http://photomall.com/gecont.htm........Hi check out this link...go to LENSES. It's on the top. The lenses this guy has for sale are listed small to large...........the 75mm Biogons are not far down. He sure does like em. The mounted price sounds excessive. New COPAL #3 shutters are 300.00
-- Ray Price (firstname.lastname@example.org), July 09, 2001.
If you have a look at the links page on S.K. Grimes' site there is a link to the 'C and H Sales Company', who have stocks of a 75mm Carl Zeiss Biogon, which I assume is the same as the lens you are talking about. Their price is only $395 for the lens in barrel.
According to their description the lens has a coverage of about 6 1/2 inches, wide open. It is also very large (about 3 inches diameter and 6 inches long) and according to what I have read elsewhere it is very heavy - 6lb! So, maybe it is the bargain of the century, or maybe it is just as well to stick with your Super Angulon. My guess, and it is only a guess, is that the sheer size, weight, and cost of fitting one of these into a shutter makes it an unattractive proposition.
-- Huw Evans (email@example.com), July 09, 2001.
Given a recent thread on this forum, it may be worth asking what the radioactivity of this particular lense is .......
-- fw (firstname.lastname@example.org), July 10, 2001.
The CZ 75 Biogon as an IC of 175 mm it open at f4.5 and use a compur 0 or copal 0 shutter. the outside diameter of the lens is 100 mm . it is supposed to be a very fine lens.
-- Michel Schmerber (c.m.Schmerber@wanadoo.fr), July 10, 2001.
I have a 75mm Carl Zeiss BIOGON 1:4.5 lens, have used it, and it's wonderful and a full stop wider that the Angulon. I'm a photo grandad and need to get rid of exis baggage. Also this lens is mounted on a Linhoff board (Technicka) w/shutter. Works great today! Can send email pic's of this lens if you email me. Lots of other Linhoff lenses also, and I have no idea of the price other than that of retail.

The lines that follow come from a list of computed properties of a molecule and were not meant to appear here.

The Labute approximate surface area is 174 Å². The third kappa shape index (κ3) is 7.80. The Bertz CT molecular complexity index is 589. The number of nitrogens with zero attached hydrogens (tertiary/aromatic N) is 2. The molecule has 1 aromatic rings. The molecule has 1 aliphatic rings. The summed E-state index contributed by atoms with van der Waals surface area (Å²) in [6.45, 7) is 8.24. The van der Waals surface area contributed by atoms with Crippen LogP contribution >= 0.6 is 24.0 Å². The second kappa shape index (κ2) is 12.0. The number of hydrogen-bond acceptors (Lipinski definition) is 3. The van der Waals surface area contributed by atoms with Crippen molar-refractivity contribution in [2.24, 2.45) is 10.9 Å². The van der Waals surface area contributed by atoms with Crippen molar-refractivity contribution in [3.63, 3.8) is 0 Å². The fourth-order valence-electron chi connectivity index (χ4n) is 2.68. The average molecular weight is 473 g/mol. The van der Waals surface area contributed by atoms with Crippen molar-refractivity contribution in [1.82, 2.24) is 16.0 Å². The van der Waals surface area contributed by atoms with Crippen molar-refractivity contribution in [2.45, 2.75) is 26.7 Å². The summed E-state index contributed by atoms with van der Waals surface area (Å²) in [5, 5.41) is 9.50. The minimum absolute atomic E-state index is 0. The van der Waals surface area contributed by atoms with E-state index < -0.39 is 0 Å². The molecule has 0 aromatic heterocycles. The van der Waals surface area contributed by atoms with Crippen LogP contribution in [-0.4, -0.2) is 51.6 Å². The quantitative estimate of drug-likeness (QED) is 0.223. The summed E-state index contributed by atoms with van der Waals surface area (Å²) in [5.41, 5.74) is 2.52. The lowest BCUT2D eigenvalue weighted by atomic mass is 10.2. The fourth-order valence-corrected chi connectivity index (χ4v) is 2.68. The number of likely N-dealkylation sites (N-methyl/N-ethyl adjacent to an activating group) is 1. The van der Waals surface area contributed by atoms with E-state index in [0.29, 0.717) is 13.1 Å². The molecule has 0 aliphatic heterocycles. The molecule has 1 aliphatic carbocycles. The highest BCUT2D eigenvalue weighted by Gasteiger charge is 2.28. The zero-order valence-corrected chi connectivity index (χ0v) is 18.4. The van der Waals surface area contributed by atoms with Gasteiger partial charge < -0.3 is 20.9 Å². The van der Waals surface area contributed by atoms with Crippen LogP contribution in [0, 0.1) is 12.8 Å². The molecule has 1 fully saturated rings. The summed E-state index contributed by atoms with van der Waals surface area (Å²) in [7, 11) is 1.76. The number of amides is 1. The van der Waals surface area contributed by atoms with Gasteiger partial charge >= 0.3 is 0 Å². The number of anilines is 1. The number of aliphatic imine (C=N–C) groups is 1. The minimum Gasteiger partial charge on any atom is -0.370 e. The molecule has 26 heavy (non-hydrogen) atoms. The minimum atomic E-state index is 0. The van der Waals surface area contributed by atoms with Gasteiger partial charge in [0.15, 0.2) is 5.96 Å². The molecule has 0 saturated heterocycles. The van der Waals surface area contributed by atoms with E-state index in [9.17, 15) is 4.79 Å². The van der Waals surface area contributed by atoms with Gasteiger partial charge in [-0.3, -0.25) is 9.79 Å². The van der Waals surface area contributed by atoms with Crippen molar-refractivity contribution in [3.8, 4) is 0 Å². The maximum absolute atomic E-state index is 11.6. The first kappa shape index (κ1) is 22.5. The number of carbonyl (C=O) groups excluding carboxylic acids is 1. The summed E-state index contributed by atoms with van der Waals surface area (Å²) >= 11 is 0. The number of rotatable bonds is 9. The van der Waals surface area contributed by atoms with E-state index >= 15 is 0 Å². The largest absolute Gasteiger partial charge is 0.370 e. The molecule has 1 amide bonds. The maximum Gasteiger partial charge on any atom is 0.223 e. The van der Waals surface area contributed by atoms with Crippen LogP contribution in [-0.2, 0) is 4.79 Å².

-- MH (email@example.com), January 14, 2002.
Military surplus Biogon. It is fun to see this following here. Some 4 years ago I happened to discover the Biogon at C&H surplus and I have hand selected several dozen units from the rotation 70mm panoramic aerial cameras which they purchase by weight(?) from some army dump. The initial price at C&H was $150.- a piece and it reached the $600.- in just the three day during which I was picking the ones that escaped rain stains and the general abuse of beeing store outdoors for some time. As they started getting the idea of someone picking up large numbers, the price went with it. Whatever has been left at C&H is simply not worth the effort, but you if you want to have a go, well, go ahead. I never got to see their conversion and was not really interested in it. My lenses were taken to Century Optics as the only logical choice and were first of all cut, treaded, measured on the bench and finally equipped with new Copal shutters and via Samy's all except for 3-4 units ended up in Japan. I as i am unfamiliar with the C&H conversion I cannot comment about its quality. I can only add that what has been done at a great cost at Century Optics will typically justify a price tag of about $2,000.- for a mint unit. I have one left to go and will entertain a serious offer.
-- Tom (firstname.lastname@example.org), February 13, 2002.